The level of the Puerto Rico risk premium should have depended on the likelihood that the Commonwealth would be in a position to make scheduled bond payments. But macroeconomic fundamentals had been poor for a long time. Starting in 2006, population growth turned negative (and continued to fall), real GDP began to contract (between 2005 and 2016, real GDP declined by 12%), and a very favorable tax credit for United States corporations operating in Puerto Rico was eliminated. Liabilities of the public sector (as a percentage of nominal GNP) were 62% in 2000, rising to 98% by 2010. In its July 2012 report on the Puerto Rican economy, the Federal Reserve Bank of New York concluded that, “[T]he task of putting the Island on a path of robust, sustainable and inclusive growth remains a work in progress.” Given these macroeconomic fundamentals, a risk premium less than that on Baa corporates is deeply puzzling.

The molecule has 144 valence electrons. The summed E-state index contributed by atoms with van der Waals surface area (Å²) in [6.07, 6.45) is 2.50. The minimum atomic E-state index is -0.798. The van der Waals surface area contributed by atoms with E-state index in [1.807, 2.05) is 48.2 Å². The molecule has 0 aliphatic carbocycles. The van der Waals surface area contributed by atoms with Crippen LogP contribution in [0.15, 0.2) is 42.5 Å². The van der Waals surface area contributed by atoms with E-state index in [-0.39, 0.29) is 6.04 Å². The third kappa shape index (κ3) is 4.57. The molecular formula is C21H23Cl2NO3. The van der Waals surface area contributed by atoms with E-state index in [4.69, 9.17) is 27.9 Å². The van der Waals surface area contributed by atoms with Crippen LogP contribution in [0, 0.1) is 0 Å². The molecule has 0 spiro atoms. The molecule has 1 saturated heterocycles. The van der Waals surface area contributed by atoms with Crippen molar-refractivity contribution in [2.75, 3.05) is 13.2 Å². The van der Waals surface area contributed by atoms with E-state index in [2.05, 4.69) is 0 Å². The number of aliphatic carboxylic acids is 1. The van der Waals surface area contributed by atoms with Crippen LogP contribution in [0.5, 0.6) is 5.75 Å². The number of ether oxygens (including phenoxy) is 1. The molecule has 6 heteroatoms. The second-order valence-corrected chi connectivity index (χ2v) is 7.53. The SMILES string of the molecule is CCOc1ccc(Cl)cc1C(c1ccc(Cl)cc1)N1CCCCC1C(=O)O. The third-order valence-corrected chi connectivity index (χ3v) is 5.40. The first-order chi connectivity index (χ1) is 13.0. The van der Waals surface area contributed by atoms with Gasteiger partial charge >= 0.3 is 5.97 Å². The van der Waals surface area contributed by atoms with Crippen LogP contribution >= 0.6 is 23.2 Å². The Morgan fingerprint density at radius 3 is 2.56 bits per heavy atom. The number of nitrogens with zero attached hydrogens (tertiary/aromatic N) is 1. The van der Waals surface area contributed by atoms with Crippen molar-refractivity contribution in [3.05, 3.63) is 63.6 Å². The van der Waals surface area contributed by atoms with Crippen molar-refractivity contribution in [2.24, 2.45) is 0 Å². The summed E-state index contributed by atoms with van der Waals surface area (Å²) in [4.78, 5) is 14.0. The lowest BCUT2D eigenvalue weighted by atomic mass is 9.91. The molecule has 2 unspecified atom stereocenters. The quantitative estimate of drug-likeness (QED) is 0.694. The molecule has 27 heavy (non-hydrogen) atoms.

Investors had good reasons to believe that the government would bailout Puerto Rican investors (i.e., the Treasury Put). Federal financial assistance to beleaguered companies has been frequent and generous, such as with Lockheed in 1971 and Chrysler in 1980, the savings and loan crisis of 1986-1995, Bears Stearns in 2008, Fannie Mae and Freddie Mac in 2008-2012, AIG in 2008-2009 and TARP in 2008-2009. Bailouts were also extended to Mexico in 1995. And perhaps most closely related to the Puerto Rican situation, in 1975 New York City was bailed-out by a fiscally conservative Republican President. Given this history, it was reasonable for Puerto Rican bond investors to have expected that they held a Treasury Put.